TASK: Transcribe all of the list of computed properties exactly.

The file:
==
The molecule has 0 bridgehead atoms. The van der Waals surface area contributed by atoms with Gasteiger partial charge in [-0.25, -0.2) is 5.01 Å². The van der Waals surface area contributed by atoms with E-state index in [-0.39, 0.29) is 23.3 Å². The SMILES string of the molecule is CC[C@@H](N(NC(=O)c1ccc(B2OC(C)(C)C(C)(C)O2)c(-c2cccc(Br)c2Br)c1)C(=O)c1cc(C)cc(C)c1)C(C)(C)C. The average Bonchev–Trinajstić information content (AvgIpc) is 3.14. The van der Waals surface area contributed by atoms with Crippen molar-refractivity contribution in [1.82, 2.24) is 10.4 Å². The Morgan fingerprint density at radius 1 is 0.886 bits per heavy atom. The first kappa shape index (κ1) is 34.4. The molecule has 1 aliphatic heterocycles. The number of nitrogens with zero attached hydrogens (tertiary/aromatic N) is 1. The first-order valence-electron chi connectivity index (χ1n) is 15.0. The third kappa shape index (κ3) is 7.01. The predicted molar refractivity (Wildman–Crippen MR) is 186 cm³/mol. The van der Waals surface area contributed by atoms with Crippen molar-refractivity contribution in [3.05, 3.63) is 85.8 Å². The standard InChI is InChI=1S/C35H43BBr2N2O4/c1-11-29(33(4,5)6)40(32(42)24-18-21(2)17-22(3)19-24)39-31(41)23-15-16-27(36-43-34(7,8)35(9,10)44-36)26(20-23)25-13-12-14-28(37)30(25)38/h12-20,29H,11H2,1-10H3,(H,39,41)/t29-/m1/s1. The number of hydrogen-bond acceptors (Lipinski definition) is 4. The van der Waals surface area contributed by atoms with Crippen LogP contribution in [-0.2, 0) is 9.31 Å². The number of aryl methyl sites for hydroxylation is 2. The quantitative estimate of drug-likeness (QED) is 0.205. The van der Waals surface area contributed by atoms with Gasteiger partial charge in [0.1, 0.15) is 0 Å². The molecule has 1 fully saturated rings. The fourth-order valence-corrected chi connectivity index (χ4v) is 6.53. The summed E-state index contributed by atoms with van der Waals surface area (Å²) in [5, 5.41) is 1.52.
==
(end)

The molecule has 0 bridgehead atoms. The van der Waals surface area contributed by atoms with Gasteiger partial charge in [-0.25, -0.2) is 5.01 Å². The van der Waals surface area contributed by atoms with E-state index in [-0.39, 0.29) is 23.3 Å². The SMILES string of the molecule is CC[C@@H](N(NC(=O)c1ccc(B2OC(C)(C)C(C)(C)O2)c(-c2cccc(Br)c2Br)c1)C(=O)c1cc(C)cc(C)c1)C(C)(C)C. The average Bonchev–Trinajstić information content (AvgIpc) is 3.14. The van der Waals surface area contributed by atoms with Crippen molar-refractivity contribution in [1.82, 2.24) is 10.4 Å². The Morgan fingerprint density at radius 1 is 0.886 bits per heavy atom. The first kappa shape index (κ1) is 34.4. The molecule has 1 aliphatic heterocycles. The number of nitrogens with zero attached hydrogens (tertiary/aromatic N) is 1. The first-order valence-electron chi connectivity index (χ1n) is 15.0. The third kappa shape index (κ3) is 7.01. The predicted molar refractivity (Wildman–Crippen MR) is 186 cm³/mol. The van der Waals surface area contributed by atoms with Crippen molar-refractivity contribution in [3.05, 3.63) is 85.8 Å². The standard InChI is InChI=1S/C35H43BBr2N2O4/c1-11-29(33(4,5)6)40(32(42)24-18-21(2)17-22(3)19-24)39-31(41)23-15-16-27(36-43-34(7,8)35(9,10)44-36)26(20-23)25-13-12-14-28(37)30(25)38/h12-20,29H,11H2,1-10H3,(H,39,41)/t29-/m1/s1. The number of hydrogen-bond acceptors (Lipinski definition) is 4. The van der Waals surface area contributed by atoms with Crippen LogP contribution in [-0.2, 0) is 9.31 Å². The number of aryl methyl sites for hydroxylation is 2. The quantitative estimate of drug-likeness (QED) is 0.205. The van der Waals surface area contributed by atoms with Gasteiger partial charge in [0.1, 0.15) is 0 Å². The molecule has 1 fully saturated rings. The fourth-order valence-corrected chi connectivity index (χ4v) is 6.53. The summed E-state index contributed by atoms with van der Waals surface area (Å²) in [5, 5.41) is 1.52.